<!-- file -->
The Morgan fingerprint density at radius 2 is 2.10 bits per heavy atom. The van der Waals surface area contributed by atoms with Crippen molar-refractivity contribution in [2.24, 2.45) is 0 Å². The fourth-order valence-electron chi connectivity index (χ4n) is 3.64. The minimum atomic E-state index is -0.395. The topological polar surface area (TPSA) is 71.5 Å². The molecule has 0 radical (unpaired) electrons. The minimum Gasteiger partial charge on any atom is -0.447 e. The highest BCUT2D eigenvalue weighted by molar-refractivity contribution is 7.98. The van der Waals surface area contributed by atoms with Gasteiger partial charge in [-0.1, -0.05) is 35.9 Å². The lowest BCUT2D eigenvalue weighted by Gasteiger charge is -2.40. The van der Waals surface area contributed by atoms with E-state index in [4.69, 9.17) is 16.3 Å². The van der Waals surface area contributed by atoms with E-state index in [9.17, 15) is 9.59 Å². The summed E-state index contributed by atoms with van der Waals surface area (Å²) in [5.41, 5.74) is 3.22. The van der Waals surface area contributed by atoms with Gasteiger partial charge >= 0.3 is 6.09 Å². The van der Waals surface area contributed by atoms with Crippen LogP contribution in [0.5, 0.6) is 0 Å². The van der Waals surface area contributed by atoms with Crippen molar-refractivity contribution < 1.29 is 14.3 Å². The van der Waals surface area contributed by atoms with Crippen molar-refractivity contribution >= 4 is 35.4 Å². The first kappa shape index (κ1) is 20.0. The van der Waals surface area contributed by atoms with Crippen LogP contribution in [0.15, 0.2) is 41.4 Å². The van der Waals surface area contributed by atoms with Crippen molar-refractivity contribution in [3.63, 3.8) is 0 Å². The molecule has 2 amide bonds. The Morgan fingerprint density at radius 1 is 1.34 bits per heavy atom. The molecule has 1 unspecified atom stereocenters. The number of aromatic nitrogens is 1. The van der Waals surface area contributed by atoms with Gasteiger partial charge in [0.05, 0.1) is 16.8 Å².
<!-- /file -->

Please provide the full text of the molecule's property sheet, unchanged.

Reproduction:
The Morgan fingerprint density at radius 2 is 2.10 bits per heavy atom. The van der Waals surface area contributed by atoms with Crippen molar-refractivity contribution in [2.24, 2.45) is 0 Å². The fourth-order valence-electron chi connectivity index (χ4n) is 3.64. The minimum atomic E-state index is -0.395. The topological polar surface area (TPSA) is 71.5 Å². The molecule has 0 radical (unpaired) electrons. The minimum Gasteiger partial charge on any atom is -0.447 e. The highest BCUT2D eigenvalue weighted by molar-refractivity contribution is 7.98. The van der Waals surface area contributed by atoms with Gasteiger partial charge in [-0.1, -0.05) is 35.9 Å². The lowest BCUT2D eigenvalue weighted by Gasteiger charge is -2.40. The van der Waals surface area contributed by atoms with E-state index in [4.69, 9.17) is 16.3 Å². The van der Waals surface area contributed by atoms with E-state index in [9.17, 15) is 9.59 Å². The summed E-state index contributed by atoms with van der Waals surface area (Å²) in [5.41, 5.74) is 3.22. The van der Waals surface area contributed by atoms with Gasteiger partial charge >= 0.3 is 6.09 Å². The van der Waals surface area contributed by atoms with Crippen LogP contribution in [0.5, 0.6) is 0 Å². The van der Waals surface area contributed by atoms with Crippen molar-refractivity contribution < 1.29 is 14.3 Å². The van der Waals surface area contributed by atoms with Crippen molar-refractivity contribution >= 4 is 35.4 Å². The first kappa shape index (κ1) is 20.0. The van der Waals surface area contributed by atoms with Crippen LogP contribution in [0.15, 0.2) is 41.4 Å². The van der Waals surface area contributed by atoms with Crippen molar-refractivity contribution in [3.63, 3.8) is 0 Å². The molecule has 2 amide bonds. The Morgan fingerprint density at radius 1 is 1.34 bits per heavy atom. The molecule has 1 unspecified atom stereocenters. The number of aromatic nitrogens is 1. The van der Waals surface area contributed by atoms with Gasteiger partial charge in [0.05, 0.1) is 16.8 Å².